Feature Article - September 2022
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Let It Grow

The Community Garden vs. Food Insecurity

By Dave Ramont


There's also an urban farm on Governor's Island, open to the public on weekends and offering field trips to NYC schools and summer camps. "Our Teaching Garden on Governors Island spans an acre, and it's home to fruit trees, raised beds, an aquaponics lab, solar oven and more, lovingly built and tended by GrowNYC," said Fields. "We welcome 21,000 students, active older adults and families each year to learn about food and farming."

Community garden programs don't necessarily need to be in urban settings or impoverished areas to help alleviate food access issues. In St. Charles, Ill., a middle-class suburb of Chicago, the James O. Breen Community Park hosts 209 garden plots available to rent from the park district. The plots are 20 by 30 feet—a lot of space for one family. So a program was initiated where gardeners can leave excess produce onsite in wooden bins built by Eagles Scout candidates, and the park district delivers it to the local Salvation Army food pantry.

"To coincide with the days they're open to the public, we pick up and drop off produce on Mondays and Thursdays," said Pam Otto, outreach ambassador for the St. Charles Park District. "This also works well in terms of keeping the produce fresh; many gardeners visit their plots on the weekend, and that Monday pickup means it's not sitting out for days."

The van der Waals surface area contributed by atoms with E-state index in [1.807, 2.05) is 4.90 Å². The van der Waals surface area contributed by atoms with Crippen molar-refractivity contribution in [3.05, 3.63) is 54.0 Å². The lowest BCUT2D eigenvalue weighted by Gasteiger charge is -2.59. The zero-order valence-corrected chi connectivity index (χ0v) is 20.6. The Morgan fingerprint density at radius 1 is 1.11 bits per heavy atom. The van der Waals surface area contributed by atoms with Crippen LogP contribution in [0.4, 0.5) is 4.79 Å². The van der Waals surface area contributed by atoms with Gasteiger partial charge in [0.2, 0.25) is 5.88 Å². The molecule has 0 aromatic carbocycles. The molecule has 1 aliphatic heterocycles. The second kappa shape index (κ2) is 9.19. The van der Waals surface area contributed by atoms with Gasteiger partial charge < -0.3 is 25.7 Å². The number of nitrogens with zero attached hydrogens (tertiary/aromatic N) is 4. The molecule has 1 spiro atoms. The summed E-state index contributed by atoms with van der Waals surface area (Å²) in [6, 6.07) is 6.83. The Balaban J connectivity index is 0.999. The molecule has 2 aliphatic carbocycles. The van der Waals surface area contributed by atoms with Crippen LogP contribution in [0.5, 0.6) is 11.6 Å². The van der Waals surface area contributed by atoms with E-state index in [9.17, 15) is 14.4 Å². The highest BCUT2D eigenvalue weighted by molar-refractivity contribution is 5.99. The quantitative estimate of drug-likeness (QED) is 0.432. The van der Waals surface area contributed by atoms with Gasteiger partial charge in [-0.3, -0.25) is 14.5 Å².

The program has been popular, especially as more families found themselves struggling during the pandemic. Otto described how a Salvation Army manager worked with clients to provide recipes and serving ideas for the donated produce. "There are times when I'd be met by clients in the parking lot so they could get the fresh ingredients they needed for the recipes." Additionally, any vacant plots are made available for individuals or groups interested in planting the spaces and donating the produce.

Both Simms and Benudiz agreed that they're dependent on community volunteers to accomplish their missions, with Simms telling us they had more than 600 people volunteering at Urban Growers Collective farms in 2021. "Once a month we host a large workday called First Saturdays at City Slicker Farms, where we host a craft fair, new volunteer orientation, and a workday where we tackle some large-scale projects on the farm," said Benudiz. "It helps us so much, and we're so grateful for our amazing community of volunteers."

For communities looking to initiate community garden programs, Simms advises involving the community in the planning from day one. "Provide transportation, meals, babysitting and have a diverse range of dates and times so that folks working multiple jobs have the opportunity to be heard."

Benudiz suggests starting small, seeking out similar organizations for support, applying for funding opportunities and building a following on social media to gain support. "Many urban farming nonprofits are happy to share advice, books, supply resources, etc. We all have the same goal and vision and want to see the movement grow!" RM